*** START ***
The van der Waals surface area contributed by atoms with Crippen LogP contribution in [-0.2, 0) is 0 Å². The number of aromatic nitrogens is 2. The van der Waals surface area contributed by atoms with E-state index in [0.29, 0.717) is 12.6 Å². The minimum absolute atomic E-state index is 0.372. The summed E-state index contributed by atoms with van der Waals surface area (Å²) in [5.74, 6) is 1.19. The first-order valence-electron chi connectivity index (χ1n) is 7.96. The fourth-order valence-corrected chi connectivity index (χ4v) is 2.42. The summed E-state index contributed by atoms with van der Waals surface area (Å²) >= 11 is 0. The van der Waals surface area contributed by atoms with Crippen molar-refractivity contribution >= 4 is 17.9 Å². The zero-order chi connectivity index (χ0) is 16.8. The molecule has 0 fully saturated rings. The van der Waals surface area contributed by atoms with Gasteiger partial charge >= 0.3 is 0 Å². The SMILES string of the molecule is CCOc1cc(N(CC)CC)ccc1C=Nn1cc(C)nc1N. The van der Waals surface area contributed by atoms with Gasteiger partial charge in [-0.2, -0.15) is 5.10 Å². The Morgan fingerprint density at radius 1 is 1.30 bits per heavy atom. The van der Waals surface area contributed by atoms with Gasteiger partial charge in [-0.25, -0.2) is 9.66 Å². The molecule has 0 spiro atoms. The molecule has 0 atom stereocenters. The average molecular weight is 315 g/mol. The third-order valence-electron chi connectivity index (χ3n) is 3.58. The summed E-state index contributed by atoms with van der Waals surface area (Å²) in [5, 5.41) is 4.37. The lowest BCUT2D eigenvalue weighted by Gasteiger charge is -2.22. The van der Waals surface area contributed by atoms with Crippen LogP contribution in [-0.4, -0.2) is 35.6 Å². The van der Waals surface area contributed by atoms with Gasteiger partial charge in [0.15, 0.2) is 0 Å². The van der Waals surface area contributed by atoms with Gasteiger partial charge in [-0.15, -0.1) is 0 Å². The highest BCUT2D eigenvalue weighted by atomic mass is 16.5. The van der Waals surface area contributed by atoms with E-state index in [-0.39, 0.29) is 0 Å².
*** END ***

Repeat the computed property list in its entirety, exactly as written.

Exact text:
The van der Waals surface area contributed by atoms with Crippen LogP contribution in [-0.2, 0) is 0 Å². The number of aromatic nitrogens is 2. The van der Waals surface area contributed by atoms with E-state index in [0.29, 0.717) is 12.6 Å². The minimum absolute atomic E-state index is 0.372. The summed E-state index contributed by atoms with van der Waals surface area (Å²) in [5.74, 6) is 1.19. The first-order valence-electron chi connectivity index (χ1n) is 7.96. The fourth-order valence-corrected chi connectivity index (χ4v) is 2.42. The summed E-state index contributed by atoms with van der Waals surface area (Å²) >= 11 is 0. The van der Waals surface area contributed by atoms with Crippen molar-refractivity contribution >= 4 is 17.9 Å². The zero-order chi connectivity index (χ0) is 16.8. The molecule has 0 fully saturated rings. The van der Waals surface area contributed by atoms with Gasteiger partial charge >= 0.3 is 0 Å². The SMILES string of the molecule is CCOc1cc(N(CC)CC)ccc1C=Nn1cc(C)nc1N. The van der Waals surface area contributed by atoms with Gasteiger partial charge in [-0.2, -0.15) is 5.10 Å². The Morgan fingerprint density at radius 1 is 1.30 bits per heavy atom. The van der Waals surface area contributed by atoms with Gasteiger partial charge in [-0.25, -0.2) is 9.66 Å². The molecule has 0 spiro atoms. The molecule has 0 atom stereocenters. The average molecular weight is 315 g/mol. The third-order valence-electron chi connectivity index (χ3n) is 3.58. The summed E-state index contributed by atoms with van der Waals surface area (Å²) in [5, 5.41) is 4.37. The lowest BCUT2D eigenvalue weighted by Gasteiger charge is -2.22. The van der Waals surface area contributed by atoms with Crippen LogP contribution in [-0.4, -0.2) is 35.6 Å². The van der Waals surface area contributed by atoms with Gasteiger partial charge in [0.15, 0.2) is 0 Å². The van der Waals surface area contributed by atoms with Gasteiger partial charge in [-0.15, -0.1) is 0 Å². The highest BCUT2D eigenvalue weighted by atomic mass is 16.5. The van der Waals surface area contributed by atoms with E-state index in [-0.39, 0.29) is 0 Å².